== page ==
High-conflict Separation and Divorce – the Effect on Children
This analysis is divided into two parts, studies of the effect of conflict on children in intact and divorced families, and studies on the impact of high conflict in children of separated or divorced families.
Raschke and Raschke (1979) compared 289 grade school children from intact and single-parent families to test whether family structure made a difference in children’s self-concept (i.e. the child’s own attitude or feeling about himself or herself) and whether children who perceived greater conflict in their families would have a poorer self-concept. The authors found support for their proposition that while children are not adversely affected by family structure, such as living in a single parent family, family conflict can be detrimental to their self-concept. It was not possible to determine whether the conflict perceived by the children was verbal, physical or both, although both kinds of conflict were probably damaging to them.
Emery (1982) reviewed the connections between marital turmoil and behavioural problems in children. How one defined conflict, whether in intact or broken families, was a matter of controversy. Three theoretically relevant aspects of conflict are the form of the conflict (e.g. hitting, arguing, avoidance), the content of the conflict (e.g. sex, child rearing, money) and its duration. Both the amount and type of inter-parental conflict to which the child is exposed would seem to be important determinants of the effect of conflict on the child. Conflict that is openly hostile exposes the child to more, presumably problematic, parental interactions, as does conflict that lasts for a long period of time. Emery concluded, in part, that marital turmoil is more strongly related to boys’ than girls’ maladaptive behaviour, with the caveat that girls are likely to be just as troubled by marital turmoil as boys, but may demonstrate their feelings in a manner more appropriate to their sex role, by becoming withdrawn, for example. The age of a child did not appear to be an important determinant of the effects of marital turmoil. An especially warm relationship with at least one parent can mitigate, though not eliminate, the effects of marital turmoil on children. There was some evidence that changes in discipline as a result of divorce led boys, especially, to be less compliant with parental commands than children in intact families. Emery summarized that parents involved in conflict with each other are probably poorer models, are more inconsistent in their discipline, and place more stress on their children.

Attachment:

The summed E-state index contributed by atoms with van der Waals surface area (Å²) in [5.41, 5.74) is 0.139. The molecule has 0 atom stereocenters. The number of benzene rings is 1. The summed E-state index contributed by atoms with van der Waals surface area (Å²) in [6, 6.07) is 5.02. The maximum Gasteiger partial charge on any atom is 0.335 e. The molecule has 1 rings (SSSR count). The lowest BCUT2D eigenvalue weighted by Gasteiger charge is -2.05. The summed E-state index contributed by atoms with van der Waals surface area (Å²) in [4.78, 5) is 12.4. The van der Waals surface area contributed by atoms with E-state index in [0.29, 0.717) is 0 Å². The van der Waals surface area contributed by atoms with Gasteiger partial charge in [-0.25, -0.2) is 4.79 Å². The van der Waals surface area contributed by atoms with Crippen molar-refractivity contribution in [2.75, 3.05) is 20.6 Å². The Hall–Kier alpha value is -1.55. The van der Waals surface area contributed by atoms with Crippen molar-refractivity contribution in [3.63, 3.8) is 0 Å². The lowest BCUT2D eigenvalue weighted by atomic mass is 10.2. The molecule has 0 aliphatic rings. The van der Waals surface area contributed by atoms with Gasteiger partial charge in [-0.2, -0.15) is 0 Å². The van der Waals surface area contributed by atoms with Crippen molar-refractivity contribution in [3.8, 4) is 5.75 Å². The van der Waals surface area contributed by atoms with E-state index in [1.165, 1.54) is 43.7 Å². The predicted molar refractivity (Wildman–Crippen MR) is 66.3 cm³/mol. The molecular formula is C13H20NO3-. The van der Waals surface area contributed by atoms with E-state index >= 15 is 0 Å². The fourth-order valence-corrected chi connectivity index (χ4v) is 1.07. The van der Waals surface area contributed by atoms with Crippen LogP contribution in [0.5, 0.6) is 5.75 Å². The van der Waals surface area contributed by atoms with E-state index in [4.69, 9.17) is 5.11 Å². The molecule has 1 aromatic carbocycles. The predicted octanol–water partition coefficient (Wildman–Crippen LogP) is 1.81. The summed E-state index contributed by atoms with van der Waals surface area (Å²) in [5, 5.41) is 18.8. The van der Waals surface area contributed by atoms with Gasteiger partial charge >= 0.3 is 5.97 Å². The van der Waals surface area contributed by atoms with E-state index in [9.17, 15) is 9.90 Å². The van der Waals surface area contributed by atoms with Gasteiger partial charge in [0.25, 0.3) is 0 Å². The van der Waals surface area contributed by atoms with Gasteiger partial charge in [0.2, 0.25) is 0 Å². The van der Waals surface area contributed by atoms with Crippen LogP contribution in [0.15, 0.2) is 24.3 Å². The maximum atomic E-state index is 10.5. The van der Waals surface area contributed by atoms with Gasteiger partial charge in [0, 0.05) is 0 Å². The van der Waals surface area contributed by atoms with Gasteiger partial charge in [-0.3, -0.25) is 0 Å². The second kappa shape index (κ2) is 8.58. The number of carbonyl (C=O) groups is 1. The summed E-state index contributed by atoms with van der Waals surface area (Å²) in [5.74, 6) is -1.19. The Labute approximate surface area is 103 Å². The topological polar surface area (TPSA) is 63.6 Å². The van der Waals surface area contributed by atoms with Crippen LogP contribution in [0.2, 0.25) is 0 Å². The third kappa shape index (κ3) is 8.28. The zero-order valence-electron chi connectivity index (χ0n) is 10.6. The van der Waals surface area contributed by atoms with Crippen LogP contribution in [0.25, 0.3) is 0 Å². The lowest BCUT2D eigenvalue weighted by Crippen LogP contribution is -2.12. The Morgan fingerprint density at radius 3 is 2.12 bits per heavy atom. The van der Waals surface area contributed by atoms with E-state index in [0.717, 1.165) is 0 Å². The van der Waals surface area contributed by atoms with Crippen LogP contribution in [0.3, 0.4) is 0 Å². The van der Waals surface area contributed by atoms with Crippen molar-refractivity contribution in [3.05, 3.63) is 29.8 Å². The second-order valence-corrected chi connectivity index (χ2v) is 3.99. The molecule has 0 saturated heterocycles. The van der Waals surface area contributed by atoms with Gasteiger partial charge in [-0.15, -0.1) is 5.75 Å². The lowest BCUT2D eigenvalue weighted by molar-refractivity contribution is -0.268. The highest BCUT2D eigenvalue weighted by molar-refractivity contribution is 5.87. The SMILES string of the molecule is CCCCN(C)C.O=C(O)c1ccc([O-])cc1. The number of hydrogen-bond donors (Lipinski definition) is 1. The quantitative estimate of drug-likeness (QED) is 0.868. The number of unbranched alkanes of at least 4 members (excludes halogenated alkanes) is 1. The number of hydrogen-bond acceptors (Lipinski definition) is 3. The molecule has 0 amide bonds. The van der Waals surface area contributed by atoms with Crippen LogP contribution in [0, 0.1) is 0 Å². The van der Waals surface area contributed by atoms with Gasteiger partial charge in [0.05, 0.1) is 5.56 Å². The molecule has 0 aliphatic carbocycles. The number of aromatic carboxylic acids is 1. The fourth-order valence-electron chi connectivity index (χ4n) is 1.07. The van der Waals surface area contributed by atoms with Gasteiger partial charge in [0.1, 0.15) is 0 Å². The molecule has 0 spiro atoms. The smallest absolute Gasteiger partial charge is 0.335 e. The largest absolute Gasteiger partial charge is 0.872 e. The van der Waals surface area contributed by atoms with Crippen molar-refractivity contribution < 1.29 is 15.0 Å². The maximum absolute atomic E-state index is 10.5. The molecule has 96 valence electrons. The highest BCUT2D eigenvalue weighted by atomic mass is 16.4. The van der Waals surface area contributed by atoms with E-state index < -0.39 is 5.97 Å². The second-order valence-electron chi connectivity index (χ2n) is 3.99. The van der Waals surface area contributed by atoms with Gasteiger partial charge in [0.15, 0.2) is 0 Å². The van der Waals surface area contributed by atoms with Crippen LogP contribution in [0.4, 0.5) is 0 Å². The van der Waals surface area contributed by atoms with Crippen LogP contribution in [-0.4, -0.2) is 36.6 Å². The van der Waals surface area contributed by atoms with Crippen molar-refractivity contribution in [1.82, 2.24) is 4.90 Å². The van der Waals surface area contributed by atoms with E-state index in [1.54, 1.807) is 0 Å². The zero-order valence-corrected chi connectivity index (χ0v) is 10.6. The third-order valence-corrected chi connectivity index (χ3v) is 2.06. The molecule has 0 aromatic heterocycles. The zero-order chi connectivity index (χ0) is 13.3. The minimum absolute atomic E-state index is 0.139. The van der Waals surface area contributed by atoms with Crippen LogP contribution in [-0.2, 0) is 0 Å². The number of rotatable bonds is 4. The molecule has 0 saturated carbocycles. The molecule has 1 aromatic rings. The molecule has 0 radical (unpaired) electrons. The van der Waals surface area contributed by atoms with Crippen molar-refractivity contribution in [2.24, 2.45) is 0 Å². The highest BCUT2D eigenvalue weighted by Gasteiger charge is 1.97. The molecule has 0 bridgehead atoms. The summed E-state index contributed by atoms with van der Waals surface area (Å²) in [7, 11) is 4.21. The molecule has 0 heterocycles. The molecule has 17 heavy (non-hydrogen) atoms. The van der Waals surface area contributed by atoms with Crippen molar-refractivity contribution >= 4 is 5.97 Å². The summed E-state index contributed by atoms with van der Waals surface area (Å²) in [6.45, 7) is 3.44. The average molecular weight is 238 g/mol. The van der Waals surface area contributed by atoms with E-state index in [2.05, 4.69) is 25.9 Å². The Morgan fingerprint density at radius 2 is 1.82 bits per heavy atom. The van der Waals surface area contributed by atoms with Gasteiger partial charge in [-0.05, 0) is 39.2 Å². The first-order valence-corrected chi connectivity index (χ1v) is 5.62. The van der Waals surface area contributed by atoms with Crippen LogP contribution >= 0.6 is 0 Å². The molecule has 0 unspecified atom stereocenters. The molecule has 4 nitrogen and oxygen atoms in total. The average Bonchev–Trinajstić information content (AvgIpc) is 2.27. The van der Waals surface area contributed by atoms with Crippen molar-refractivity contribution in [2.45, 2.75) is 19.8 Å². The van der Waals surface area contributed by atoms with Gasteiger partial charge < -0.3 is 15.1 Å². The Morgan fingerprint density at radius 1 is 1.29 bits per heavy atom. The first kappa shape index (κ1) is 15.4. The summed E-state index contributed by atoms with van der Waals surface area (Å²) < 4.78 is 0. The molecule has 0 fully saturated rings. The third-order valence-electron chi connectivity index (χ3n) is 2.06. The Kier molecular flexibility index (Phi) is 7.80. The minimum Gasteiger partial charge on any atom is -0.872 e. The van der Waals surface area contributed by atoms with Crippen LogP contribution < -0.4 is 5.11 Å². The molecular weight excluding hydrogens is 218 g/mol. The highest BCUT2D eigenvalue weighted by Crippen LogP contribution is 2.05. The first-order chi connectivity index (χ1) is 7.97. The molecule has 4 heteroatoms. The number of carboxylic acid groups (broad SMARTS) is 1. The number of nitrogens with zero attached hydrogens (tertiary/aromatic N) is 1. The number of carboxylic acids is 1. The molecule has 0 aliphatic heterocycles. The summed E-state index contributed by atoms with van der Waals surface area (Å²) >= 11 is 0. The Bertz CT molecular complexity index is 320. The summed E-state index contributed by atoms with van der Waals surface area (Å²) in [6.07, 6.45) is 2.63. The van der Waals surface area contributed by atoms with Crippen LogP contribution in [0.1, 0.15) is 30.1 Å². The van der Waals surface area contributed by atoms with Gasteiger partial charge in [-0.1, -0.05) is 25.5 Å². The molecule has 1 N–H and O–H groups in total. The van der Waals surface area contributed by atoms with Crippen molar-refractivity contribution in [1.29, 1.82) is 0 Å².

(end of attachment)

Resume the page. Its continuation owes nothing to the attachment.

Camara and Resnick (1989) studied a sample of 82 families, including divorced and two-parent families. The study used a composite of inter-parental conflict made up of seven ratings: the degree of positive affect expressed by the father towards the mother, the degree of positive affect expressed by the mother toward the father, the degree of negative affect expressed by the father towards the mother, the degree of negative affect expressed by the mother toward the father, the degree of hostility and anger in the home, the extent to which conversations between parents were stressful or tense, and the degree of both overt and subtle conflict in the relationship. Even three years after the separation of the parents, there were significant differences in social behaviours among groups. Children from divorced families showed the highest levels of aggression and behavioural problems and the lowest level of pro-social behaviour and general self-esteem. However, the results for both divorced and non-divorced families regarding conflict resolution were similar. Parents who reported their spouses using verbal attack, avoidance, or physical anger in resolving disagreements tended to have lower levels of cooperation and higher levels of conflict. The outcomes of disagreements were more likely to result in an escalation of the conflict. Parents who were able to compromise in resolving conflicts were more likely to cooperate on parental issues. Therefore, regardless of the level of conflict between the spouses, cooperation between the adults in their parental roles was associated with closer, warmer and more communicative relationships between children and their non-custodial parent in divorced families and between children and their mothers in non-divorced families.